Doctor insights on:
Medicine For Raynauds Phenomenon
Raynaud's help: As mentioned, the mainstay of treatment is to avoid doing things that make your vasoconstriction worse. So, avoid caffeine, nicotine, cold and stress. Also avoid otc cold meds, beta blockers for high blood pressure and certain birth control pills. If medication is needed, calcium channel blockers, Alpha blockers, and vasodilators like Nitroglycerin and several other drugs. ...Read more
It is vascular spasm in the fingers, toes, and can even involves the nose and ears and internal organs the blood vessels of the heart or kidneys in response to cold or stress causing the external elements especially the fingers, toes to turn white. Blue and red can also occur but I like to Emphasize if not white I can not be clear. Others ...Read more
No cure but may help: There is not a cure, but some research shows that gingko biloba decreases the number of raynaud's vasospasm attacks. Gingko has vasodilator effects. Like other non-fda-regulated medicines, traditional chinese meds are of uncertain purity, composition, strength, etc... Traditional chinese ideas of avoiding cold drinks, cold foods, cold temperatures, wetness from rain or snow, etc... Can be helpful. ...Read more
I was started on a blood pressure medicine for raynauds even though I don't have high blood pressure?
Opens blood vessels: We use blood pressure medications in raynauds quite often because raynauds is caused by closing of small blood vessels and capillaries particulary in the hands and feet which then cause the symptoms of raynauds. Blood presure medications help keep the blood vessels open and then decrease the symptoms of raynauds. ...Read more
I am busy with my work and family and don't have time for raynauds phenomenon. How can I treat it fast?
Ive heard lots of different names for raynauds disease, phenomenon, syndrome are they all the same?
Related & different: When a patient has raynaud's phenomenon (the symptom of vasospasm leading to poor circulation in the fingers and toes), his doctors will look for the common causes such as autoimmune disorders, drug side effects, hormonal imbalances, etc... If no medical condition is found that is causing the symptoms, then the disorder is called "primary". If a condition is found, then the disorder is "secondary". ...Read more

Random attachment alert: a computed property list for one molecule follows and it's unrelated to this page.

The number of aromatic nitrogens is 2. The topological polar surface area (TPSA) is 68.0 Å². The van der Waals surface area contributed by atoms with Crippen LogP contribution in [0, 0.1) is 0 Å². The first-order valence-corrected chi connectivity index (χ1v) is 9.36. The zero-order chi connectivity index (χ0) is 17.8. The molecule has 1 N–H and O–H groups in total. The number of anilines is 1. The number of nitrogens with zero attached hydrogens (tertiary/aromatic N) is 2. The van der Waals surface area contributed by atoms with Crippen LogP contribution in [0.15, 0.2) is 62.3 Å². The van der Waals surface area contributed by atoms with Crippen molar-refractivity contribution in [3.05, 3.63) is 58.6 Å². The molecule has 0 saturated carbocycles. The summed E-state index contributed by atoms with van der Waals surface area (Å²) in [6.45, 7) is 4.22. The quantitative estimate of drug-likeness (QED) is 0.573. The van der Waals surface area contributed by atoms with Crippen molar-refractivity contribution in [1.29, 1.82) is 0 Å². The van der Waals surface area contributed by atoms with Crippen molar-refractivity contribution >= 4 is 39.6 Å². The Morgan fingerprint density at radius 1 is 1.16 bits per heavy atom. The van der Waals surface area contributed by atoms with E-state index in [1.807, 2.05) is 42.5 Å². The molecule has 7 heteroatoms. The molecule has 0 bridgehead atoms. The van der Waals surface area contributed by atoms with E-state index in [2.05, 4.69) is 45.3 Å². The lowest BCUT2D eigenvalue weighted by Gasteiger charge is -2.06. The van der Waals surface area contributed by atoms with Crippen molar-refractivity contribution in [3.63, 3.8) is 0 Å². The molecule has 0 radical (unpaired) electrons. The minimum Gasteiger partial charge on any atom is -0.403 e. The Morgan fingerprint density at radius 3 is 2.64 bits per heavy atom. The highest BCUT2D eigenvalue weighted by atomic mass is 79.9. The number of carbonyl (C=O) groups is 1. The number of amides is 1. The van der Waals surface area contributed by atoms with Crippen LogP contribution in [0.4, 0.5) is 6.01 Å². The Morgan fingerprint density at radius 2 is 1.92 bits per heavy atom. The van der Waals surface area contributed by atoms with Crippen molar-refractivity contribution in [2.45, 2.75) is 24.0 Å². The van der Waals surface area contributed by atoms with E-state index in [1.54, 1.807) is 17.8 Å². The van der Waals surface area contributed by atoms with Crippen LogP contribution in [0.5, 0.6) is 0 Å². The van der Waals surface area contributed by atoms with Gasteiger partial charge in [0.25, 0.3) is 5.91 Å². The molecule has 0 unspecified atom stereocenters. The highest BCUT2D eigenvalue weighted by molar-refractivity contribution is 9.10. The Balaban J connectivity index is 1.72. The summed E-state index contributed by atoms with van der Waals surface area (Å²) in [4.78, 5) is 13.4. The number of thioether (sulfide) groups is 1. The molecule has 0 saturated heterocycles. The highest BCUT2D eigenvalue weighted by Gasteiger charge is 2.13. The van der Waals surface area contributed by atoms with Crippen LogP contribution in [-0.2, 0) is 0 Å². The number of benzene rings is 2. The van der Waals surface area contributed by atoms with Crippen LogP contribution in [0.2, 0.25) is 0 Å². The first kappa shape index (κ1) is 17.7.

Cold and stress: We do not completely understand the cause of raynaud's, but exposure to cold and emotional stress cause spasm in the blood vessels of the hands and feet. This causes a reduction in blood flow. The lack of oxygen in the area cause the color to change to white, with continued lack of oxygen they turn blue and then red as the spasm resolves and blood flow returns. ...Read more
Many disorders can: Many disorders can cause raynaud's phenomenon. Examples include: scleroderma, lupus, rheumatoid arthritis, sjogren's syndrome, atherosclerosis, subclavian aneurysm, beta-blocker drugs, ergotamine-type drugs, hypothyroidism, reflex sympathetic dystrophy, magnesium deficiency, etc... ...Read more
Yes: Raynaud's can occur at anytime of year but is less common in warmer weather. Smoking and excessive caffeine can worsen the symptoms. Also, minimize the handling of ice-cold beverages. Keep air conditioning settings at comfortable, not cold. Be aware that restaurants and more expensive stores keep the temperature settings low. ...Read more